Give languages a fair shout

We need policy to foster foreign language study at all levels of education, says Jocelyn Wyburd

September 4, 2014

The reform ran against the tide of language policy on the Continent, which aims to equip young people with two second languages

We live in an age of globalisation, and UK universities have embraced this in many different ways. Yet the perception remains that the status of English as the global lingua franca makes learning other languages unnecessary, with potentially disastrous consequences for language disciplines in our universities.

The continuing decline of foreign language study in higher education was highlighted in a recent Times Higher Education article (“Demand for STEM subjects holds up in wake of fees hike”, 21 August), following a warning from the Higher Education Funding Council for England that student numbers in 2013-14 could be at their lowest level for a decade.

Language study is about more than just the acquisition of a means of communication. It brings numerous cognitive and educational benefits and is, crucially, a gateway to understanding the world through the words, thoughts and cultures of others. The question we must ask ourselves is whether, as a nation, we can afford to lose such international insight – for that is the certain consequence if language departments continue to close.

We cannot ignore the role played by education policies at secondary school level. In 2004, the Labour government reduced the number of mandatory subjects at Key Stage 4 (GCSE level), removing languages. The reform – designed to give pupils the power to decide their own curriculum and to curb truancy – ran against the tide of language policy on the Continent (and now in Scotland), which aims to equip young people with two second languages, and resulted in a dramatic decline in language learning in the UK beyond the age of 14.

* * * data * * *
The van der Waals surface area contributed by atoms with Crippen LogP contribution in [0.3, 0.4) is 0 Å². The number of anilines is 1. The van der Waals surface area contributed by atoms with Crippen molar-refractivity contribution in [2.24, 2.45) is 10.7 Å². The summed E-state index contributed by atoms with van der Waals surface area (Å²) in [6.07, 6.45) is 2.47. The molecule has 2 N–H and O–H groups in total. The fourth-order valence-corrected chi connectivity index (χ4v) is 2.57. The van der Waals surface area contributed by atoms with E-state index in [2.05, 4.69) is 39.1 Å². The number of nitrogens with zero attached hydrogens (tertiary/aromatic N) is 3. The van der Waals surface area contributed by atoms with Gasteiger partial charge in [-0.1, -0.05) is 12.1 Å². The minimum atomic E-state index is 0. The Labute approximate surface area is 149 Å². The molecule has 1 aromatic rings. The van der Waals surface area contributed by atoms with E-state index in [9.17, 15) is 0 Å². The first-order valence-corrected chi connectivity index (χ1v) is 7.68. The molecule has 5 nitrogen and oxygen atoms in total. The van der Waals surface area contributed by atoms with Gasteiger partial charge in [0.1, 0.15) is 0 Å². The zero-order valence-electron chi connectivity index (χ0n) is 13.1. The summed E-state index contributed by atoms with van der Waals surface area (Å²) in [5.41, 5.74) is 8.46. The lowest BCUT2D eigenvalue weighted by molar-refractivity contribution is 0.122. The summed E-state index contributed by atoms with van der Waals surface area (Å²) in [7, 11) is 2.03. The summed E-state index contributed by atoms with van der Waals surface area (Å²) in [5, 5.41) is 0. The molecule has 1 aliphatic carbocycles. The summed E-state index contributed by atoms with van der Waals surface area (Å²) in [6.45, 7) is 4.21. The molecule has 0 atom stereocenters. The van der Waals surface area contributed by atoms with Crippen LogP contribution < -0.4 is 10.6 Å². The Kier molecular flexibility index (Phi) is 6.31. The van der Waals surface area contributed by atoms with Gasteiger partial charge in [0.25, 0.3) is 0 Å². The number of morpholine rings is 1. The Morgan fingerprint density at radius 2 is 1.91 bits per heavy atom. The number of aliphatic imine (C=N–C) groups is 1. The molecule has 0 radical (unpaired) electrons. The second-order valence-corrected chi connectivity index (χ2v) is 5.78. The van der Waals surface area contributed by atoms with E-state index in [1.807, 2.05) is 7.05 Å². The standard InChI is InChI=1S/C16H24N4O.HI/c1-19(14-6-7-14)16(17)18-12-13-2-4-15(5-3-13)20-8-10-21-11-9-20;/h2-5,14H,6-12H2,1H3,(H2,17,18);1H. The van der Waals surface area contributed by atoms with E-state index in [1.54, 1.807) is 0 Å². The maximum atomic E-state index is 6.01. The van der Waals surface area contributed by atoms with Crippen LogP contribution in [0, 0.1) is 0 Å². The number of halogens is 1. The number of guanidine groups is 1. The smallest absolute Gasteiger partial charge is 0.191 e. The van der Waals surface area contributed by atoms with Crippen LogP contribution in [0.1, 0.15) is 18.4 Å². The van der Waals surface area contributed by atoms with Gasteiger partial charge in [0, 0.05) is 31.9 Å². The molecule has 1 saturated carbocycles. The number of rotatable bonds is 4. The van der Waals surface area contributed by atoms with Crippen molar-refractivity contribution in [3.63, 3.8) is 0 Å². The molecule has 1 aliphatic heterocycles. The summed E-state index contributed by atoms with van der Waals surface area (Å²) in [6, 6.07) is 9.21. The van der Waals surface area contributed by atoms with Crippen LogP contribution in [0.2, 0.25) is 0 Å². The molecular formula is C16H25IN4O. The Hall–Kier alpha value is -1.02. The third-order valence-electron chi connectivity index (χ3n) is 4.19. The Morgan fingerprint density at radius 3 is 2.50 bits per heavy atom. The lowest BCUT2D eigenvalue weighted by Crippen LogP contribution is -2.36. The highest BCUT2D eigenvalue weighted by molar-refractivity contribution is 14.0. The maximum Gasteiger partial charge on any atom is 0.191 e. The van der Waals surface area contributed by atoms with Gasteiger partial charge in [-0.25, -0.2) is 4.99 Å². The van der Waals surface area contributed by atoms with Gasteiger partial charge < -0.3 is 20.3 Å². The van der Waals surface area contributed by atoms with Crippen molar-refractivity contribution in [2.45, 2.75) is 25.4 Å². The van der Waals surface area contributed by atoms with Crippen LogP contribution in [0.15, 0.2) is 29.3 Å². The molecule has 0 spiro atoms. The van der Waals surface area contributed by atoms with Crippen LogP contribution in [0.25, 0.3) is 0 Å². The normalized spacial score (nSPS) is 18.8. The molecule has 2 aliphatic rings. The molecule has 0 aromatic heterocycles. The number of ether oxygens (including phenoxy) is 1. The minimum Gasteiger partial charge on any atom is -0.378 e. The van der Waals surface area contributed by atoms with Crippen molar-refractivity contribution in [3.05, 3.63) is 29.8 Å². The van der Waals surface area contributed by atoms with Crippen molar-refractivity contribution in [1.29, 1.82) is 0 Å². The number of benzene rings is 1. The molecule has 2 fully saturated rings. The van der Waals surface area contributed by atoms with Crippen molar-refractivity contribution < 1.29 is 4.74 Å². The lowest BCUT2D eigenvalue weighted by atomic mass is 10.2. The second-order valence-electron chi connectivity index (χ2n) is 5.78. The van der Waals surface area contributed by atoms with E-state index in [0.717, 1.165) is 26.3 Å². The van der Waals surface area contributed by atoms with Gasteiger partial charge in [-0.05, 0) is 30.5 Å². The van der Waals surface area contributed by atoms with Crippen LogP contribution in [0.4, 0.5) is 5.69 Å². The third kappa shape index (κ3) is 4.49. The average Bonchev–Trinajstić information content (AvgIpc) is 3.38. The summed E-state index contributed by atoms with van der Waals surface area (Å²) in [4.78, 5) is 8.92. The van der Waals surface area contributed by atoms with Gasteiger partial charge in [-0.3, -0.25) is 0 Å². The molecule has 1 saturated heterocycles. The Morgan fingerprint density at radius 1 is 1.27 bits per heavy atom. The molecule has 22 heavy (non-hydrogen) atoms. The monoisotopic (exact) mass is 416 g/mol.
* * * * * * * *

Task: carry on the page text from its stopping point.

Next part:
At least, it did in the state sector, which allowed pupils to vote with their feet, or dissuaded them from studying languages in favour of the “easier” subjects more likely to enhance the school’s league table position. Independent schools largely maintained the obligation to study a language, resulting in de facto elitism, with state school pupils particularly under-represented on language-based degrees. That elitist image has been further cemented by the particularly alarming rate of closure of language departments at post-92 universities.

The coalition government did reinstate languages as core academic subjects through their inclusion in the English Baccalaureate school performance measure (EBac), which probably accounts for the sudden increase in GCSE numbers in 2013, mirrored in this year’s AS-level numbers. But more recently other measures informing league tables have overshadowed the EBac, and the risk must be that schools driven by performance statistics may again marginalise languages.

One positive trend is the number of university students taking language courses alongside a specialism in other disciplines. There is some evidence that many are realising the extent to which school policies and guidance have let them down. Increased competition in the jobs market has led them to recognise the instrumental value of languages, while many postgraduates understand their necessity in research – whether for using sources in other languages (yes, they do exist!) or for fieldwork abroad.

However, this trend should not be regarded as compensation for the decline in the deeper, more specialist study of languages, cultures and societies, and the accompanying linguistic and intercultural competence acquired through language degrees, residence abroad and postgraduate research in language-based disciplines.

The British Academy and the Arts and Humanities Research Council are concerned about the damage to scholarship, yet universities do not ask for qualifications in a second language other than for entry to language degrees. Employer bodies and economists regularly highlight the damage to the UK’s economy and diplomacy from a lack of language skills, yet graduate recruiters rarely seek language skills or degrees either.

To thrive in a globalised world, we need a serious policy commitment to languages as key skills at all levels of our education system, as called for by the All Party Parliamentary Group on Languages in July. It is time for ministers and employers to act.

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